Andrew Scheer’s Conservatives made a strategic decision to move to the political center, based on the reality that right-leaning parties in Canada have an accessible voter base of about 40%. The only way the political right has been able to win is because votes on the left have been split between the Liberals, the NDP, and the Greens.
This has put the Conservatives in a precarious position. Any vote split on the right has been a disaster, and now even winning with a united right is seen as difficult.
With the shift of the Liberals toward the radical left under Trudeau, Scheer saw an opportunity to expand his accessible voter base by shifting toward the center. Unfortunately for him and his Conservative supporters, it looks like that strategy has failed. Even with innumerable missteps by Trudeau, Scheer has not gained back the support that was lost to the Liberals in 2015.
The new People’s Party has done a better job of gaining support from the left, and support from Canadians who are becoming increasingly disillusioned with conventional political parties.
The appeal of the PPC to left-leaning voters comes from the party’s opposition to corporate welfare and supply management. These changes make life less expensive for ordinary Canadians while eliminating the perception of favoring big corporations.
The close relationship of the Conservatives and the Liberals with big business also leads to corruption in our government, which has turned off many Canadians from voting at all. The People’s Party is drawing in support from these non-voters, further widening the PPC’s accessible voter base.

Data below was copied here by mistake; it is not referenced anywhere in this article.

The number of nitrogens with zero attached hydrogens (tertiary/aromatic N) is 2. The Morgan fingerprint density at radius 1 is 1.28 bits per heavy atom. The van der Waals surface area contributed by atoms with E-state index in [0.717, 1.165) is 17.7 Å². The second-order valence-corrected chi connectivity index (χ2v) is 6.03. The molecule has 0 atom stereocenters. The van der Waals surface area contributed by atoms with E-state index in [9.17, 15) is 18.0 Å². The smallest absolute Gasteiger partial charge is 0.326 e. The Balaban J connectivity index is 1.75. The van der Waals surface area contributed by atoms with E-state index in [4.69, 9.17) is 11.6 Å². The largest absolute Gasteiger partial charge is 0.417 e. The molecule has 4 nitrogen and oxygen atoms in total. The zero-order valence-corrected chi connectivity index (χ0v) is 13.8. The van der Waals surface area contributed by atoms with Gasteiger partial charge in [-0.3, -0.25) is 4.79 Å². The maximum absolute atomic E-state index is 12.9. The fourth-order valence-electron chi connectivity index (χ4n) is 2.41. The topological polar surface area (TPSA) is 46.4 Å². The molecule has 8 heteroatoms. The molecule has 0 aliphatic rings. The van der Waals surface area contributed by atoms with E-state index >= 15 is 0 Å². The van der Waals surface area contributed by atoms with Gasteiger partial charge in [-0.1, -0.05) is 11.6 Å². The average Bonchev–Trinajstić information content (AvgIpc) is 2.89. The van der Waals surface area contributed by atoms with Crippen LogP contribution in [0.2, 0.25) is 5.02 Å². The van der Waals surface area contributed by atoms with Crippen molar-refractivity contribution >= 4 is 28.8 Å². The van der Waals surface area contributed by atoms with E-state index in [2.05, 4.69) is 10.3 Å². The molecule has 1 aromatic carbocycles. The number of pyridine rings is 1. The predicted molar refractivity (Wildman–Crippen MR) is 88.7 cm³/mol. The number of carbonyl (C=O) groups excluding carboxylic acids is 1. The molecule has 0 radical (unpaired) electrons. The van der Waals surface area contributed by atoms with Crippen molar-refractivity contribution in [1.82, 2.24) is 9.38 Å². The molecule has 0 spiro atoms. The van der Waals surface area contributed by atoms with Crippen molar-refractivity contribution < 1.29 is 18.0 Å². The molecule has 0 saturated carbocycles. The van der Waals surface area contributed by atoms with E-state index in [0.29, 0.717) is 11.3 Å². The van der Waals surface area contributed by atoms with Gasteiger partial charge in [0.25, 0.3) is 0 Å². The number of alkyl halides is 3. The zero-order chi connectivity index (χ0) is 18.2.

A Twitter poll done by PPC candidate Ian Prittie (based on an earlier poll by Penny Steel which showed similar results) shows that only about half of current PPC supporters voted for the Conservatives in the last election.
A Twitter poll I ran (with an admittedly small sample size) showed that current Conservative supporters are much more likely to have voted Conservative in the last election.
If the PPC ends up having an accessible voter base of 50% or more, the party will have succeeded where the Conservatives failed. Maxime Bernier will have created a party that has broad appeal, and which can potentially win even with a vote split on the right.
Even with this natural advantage, the success of the People's Party will depend on raising public awareness of the party between now and the election, and convincing voters on both the left and right that they have a chance to win.
NGI: Were you active in politics and public service before getting involved with the PPC?
Darik: I first started participating in politics as a teenager. I had a boss at one of my first jobs who was active in municipal politics in my home town of Brantford, and he got me interested in it at an early age. His name is Tim Philp, he was involved in the library then, and today he is involved in things like the city museum. When I was a teenager I helped him start an organization called the Brant Freenet which was one of the very first dial-up internet service providers in Southern Ontario - we helped bring internet to Ontario.
Tim was a member of the Liberal Party. He ran for city council, he helped make a lot of things in that city happen. He helped the library, he helped the museum, he helped the internet infrastructure. Later on in his career he went on to run things like Rosewood house. Tim was very much a role model for me.
NGI: That shaped your view of public service?
Darik: That’s right, it’s about doing good things to make good things happen. And many good things depend on political participation or at least political awareness.
NGI: How did you first hear about the People’s Party and Maxime Bernier?
Darik: I always had a low-level interest in politics. I would always read the news-wire stories. I would always watch what local candidates were doing. I tried to keep involved. And when Maxime broke away from the Conservative Party of Canada, to me it was an interesting news item. And a few guys that I worked with mentioned it, and they were excited about it, and I went and I did some independent research. I read up about what Maxime was about, and I discovered that I align almost perfectly with the things that he cares about and with the policies that he wants for Canada.
NGI: I have been to a few PPC events and you are at most of them.
Darik: That’s right, I’m at almost every PPC event I can get to in Southern Ontario.
NGI: What has made you so committed to volunteering and supporting the party?